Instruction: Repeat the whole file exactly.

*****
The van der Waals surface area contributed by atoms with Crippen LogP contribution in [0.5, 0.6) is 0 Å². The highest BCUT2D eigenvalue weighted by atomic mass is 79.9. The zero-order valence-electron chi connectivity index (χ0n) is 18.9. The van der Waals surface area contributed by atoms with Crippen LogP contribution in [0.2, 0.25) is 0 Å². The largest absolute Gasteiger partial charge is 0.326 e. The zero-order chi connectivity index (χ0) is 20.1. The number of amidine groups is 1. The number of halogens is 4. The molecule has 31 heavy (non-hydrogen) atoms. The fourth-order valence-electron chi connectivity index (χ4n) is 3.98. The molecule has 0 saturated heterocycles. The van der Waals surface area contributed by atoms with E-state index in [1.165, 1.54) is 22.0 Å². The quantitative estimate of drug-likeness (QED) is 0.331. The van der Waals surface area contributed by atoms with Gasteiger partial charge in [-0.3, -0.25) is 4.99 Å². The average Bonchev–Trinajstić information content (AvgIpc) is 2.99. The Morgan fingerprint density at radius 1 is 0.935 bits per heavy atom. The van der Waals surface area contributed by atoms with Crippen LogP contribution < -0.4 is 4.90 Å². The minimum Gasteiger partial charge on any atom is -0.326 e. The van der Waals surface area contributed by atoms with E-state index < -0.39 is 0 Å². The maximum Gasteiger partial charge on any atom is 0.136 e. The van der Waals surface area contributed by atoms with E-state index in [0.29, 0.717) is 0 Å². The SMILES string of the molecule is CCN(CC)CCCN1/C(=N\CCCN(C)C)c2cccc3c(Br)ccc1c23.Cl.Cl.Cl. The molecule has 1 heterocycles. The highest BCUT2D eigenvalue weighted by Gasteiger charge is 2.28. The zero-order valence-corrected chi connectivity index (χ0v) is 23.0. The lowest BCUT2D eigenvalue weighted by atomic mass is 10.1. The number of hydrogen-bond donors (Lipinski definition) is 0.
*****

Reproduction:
The van der Waals surface area contributed by atoms with Crippen LogP contribution in [0.5, 0.6) is 0 Å². The highest BCUT2D eigenvalue weighted by atomic mass is 79.9. The zero-order valence-electron chi connectivity index (χ0n) is 18.9. The van der Waals surface area contributed by atoms with Crippen LogP contribution in [0.2, 0.25) is 0 Å². The largest absolute Gasteiger partial charge is 0.326 e. The zero-order chi connectivity index (χ0) is 20.1. The number of amidine groups is 1. The number of halogens is 4. The molecule has 31 heavy (non-hydrogen) atoms. The fourth-order valence-electron chi connectivity index (χ4n) is 3.98. The molecule has 0 saturated heterocycles. The van der Waals surface area contributed by atoms with E-state index in [1.165, 1.54) is 22.0 Å². The quantitative estimate of drug-likeness (QED) is 0.331. The van der Waals surface area contributed by atoms with Gasteiger partial charge in [-0.3, -0.25) is 4.99 Å². The average Bonchev–Trinajstić information content (AvgIpc) is 2.99. The Morgan fingerprint density at radius 1 is 0.935 bits per heavy atom. The van der Waals surface area contributed by atoms with Crippen LogP contribution < -0.4 is 4.90 Å². The minimum Gasteiger partial charge on any atom is -0.326 e. The van der Waals surface area contributed by atoms with E-state index < -0.39 is 0 Å². The maximum Gasteiger partial charge on any atom is 0.136 e. The van der Waals surface area contributed by atoms with E-state index in [0.29, 0.717) is 0 Å². The SMILES string of the molecule is CCN(CC)CCCN1/C(=N\CCCN(C)C)c2cccc3c(Br)ccc1c23.Cl.Cl.Cl. The molecule has 1 heterocycles. The highest BCUT2D eigenvalue weighted by Gasteiger charge is 2.28. The zero-order valence-corrected chi connectivity index (χ0v) is 23.0. The lowest BCUT2D eigenvalue weighted by atomic mass is 10.1. The number of hydrogen-bond donors (Lipinski definition) is 0.